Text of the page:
Last Friday, we were sitting in a restaurant casually browsing through our menus, when I noted in delight that the wine list had two orange wines by the glass. My yelping was followed up by a brutally honest question – what is orange wine exactly? And to my “embarrassment” I could not respond. I have never stated that I am an expert in wine, but but seldom I am left speechless in front of a question. Yes, I kind of knew what orange wine was and I had tasted it, but I had not done my homework on how it is made. So to fix the gap in my knowledge, I had to take out google and do a check. As I have a tendency to share my silly little discoveries here on the blog, I have made a short summary on this one as well. Orange wine is not the same as a rosé. To make it really black and white, rosé is made from red wine grapes (skin contact before fermentation or by blending red and white wine) and orange wine is made from white wine grapes. The wine gets it’s orange color from skin contact in the maceration phase (when the grapes are crushed). In white wine production the winemaker would attempt to remove the skin from the grapes as fast as possible. However, when making an orange wine the skins are left to rest with the wine for a number of hours or days. This contact leaves its marks on both the color and the taste of the wine.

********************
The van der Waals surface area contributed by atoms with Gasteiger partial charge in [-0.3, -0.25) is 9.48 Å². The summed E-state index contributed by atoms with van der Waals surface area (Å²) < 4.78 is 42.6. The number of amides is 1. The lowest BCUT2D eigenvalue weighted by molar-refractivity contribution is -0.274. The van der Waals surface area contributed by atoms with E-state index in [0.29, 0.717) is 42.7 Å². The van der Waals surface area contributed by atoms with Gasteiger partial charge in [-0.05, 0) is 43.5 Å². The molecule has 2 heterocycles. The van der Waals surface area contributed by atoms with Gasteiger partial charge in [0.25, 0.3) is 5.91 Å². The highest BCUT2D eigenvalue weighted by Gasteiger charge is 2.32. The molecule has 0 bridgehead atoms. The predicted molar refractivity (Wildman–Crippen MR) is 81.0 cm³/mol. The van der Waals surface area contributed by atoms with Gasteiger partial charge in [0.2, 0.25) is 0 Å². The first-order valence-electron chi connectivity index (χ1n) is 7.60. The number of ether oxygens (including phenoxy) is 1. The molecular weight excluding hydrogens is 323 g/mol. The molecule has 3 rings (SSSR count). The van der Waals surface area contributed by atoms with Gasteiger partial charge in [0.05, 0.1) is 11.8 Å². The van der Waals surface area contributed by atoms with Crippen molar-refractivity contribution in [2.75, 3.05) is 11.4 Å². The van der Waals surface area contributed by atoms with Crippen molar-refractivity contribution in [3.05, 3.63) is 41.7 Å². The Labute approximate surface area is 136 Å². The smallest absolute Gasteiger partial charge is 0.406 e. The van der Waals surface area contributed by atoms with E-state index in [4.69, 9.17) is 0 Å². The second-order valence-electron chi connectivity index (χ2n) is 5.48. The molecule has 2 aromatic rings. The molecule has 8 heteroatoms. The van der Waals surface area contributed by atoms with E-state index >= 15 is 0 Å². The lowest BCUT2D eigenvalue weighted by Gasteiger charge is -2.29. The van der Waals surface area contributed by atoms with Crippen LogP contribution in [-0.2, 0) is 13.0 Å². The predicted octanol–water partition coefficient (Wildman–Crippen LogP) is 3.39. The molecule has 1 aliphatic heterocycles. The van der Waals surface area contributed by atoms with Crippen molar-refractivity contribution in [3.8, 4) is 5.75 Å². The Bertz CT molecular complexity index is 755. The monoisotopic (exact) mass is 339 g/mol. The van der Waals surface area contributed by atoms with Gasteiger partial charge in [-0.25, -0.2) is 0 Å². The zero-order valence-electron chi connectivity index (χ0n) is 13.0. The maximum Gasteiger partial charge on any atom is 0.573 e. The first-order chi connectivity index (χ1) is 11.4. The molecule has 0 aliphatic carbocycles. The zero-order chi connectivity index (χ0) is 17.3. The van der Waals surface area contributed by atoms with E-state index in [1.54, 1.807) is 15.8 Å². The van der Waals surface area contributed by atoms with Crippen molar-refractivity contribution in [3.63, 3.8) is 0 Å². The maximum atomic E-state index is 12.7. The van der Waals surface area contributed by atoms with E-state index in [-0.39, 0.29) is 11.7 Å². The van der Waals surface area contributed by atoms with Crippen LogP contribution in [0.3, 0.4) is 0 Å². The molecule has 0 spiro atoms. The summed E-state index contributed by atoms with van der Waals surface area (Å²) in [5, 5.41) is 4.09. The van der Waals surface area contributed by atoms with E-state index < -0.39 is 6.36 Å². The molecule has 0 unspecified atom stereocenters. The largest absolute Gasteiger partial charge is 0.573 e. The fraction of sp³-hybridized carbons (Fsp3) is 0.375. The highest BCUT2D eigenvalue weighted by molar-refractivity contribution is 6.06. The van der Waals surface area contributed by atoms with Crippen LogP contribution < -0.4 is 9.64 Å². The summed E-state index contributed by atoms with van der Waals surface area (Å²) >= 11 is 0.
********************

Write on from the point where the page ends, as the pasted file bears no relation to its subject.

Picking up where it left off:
Orange wine making is typically a very natural process that uses little or no additives at all. Sometimes not even yeast. Orange wines taste different than white wines. The longer the skin contact, the more tannins in the flavor. Orange wine also have a sour character, mixed with notes honey and nuts. They tend to taste a bit funky (not in a negative sense). They are not as refreshing as white wines – not as clean and crisp. However, orange wines can handle some pretty awesome meat dishes, that white wines would just not have a chance with. It is really its own type of bold wine, just like red, white and rosé.
Orange wine is not a new invention. It has long roots in Eastern Europe (modern-day Georgia), ranging back more than 5000 years, to the Bronze age. The method has been revived in the past 20 years. Today, most of the orange wine production is in northern Italy, along (and over) the border to Slovenia. Orange wines are still pretty rare, but many countries have growing interest in the natural wine making style.
Reading about orange wine makes me even more curious, so I need to continue the study around this subject with some actual tastings!